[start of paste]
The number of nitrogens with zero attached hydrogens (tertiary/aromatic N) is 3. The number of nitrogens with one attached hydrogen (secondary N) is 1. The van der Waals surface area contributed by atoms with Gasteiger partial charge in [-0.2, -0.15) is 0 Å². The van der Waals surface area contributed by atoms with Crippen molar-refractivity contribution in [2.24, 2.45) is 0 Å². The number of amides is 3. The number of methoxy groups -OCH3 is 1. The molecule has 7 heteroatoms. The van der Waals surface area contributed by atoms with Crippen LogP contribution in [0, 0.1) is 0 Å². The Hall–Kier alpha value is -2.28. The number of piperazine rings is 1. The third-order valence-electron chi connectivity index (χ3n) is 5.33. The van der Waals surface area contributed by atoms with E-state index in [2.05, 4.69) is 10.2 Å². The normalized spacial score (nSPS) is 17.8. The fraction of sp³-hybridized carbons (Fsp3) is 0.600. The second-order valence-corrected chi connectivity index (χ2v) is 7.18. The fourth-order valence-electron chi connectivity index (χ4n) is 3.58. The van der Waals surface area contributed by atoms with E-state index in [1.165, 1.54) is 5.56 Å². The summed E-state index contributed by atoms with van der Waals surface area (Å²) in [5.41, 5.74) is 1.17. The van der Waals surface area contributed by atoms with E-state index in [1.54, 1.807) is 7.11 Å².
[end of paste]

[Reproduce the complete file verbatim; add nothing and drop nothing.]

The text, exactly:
The number of nitrogens with zero attached hydrogens (tertiary/aromatic N) is 3. The number of nitrogens with one attached hydrogen (secondary N) is 1. The van der Waals surface area contributed by atoms with Gasteiger partial charge in [-0.2, -0.15) is 0 Å². The van der Waals surface area contributed by atoms with Crippen molar-refractivity contribution in [2.24, 2.45) is 0 Å². The number of amides is 3. The number of methoxy groups -OCH3 is 1. The molecule has 7 heteroatoms. The van der Waals surface area contributed by atoms with Crippen LogP contribution in [0, 0.1) is 0 Å². The Hall–Kier alpha value is -2.28. The number of piperazine rings is 1. The third-order valence-electron chi connectivity index (χ3n) is 5.33. The van der Waals surface area contributed by atoms with E-state index in [2.05, 4.69) is 10.2 Å². The normalized spacial score (nSPS) is 17.8. The fraction of sp³-hybridized carbons (Fsp3) is 0.600. The second-order valence-corrected chi connectivity index (χ2v) is 7.18. The fourth-order valence-electron chi connectivity index (χ4n) is 3.58. The van der Waals surface area contributed by atoms with E-state index in [1.165, 1.54) is 5.56 Å². The summed E-state index contributed by atoms with van der Waals surface area (Å²) in [5.41, 5.74) is 1.17. The van der Waals surface area contributed by atoms with E-state index in [1.54, 1.807) is 7.11 Å².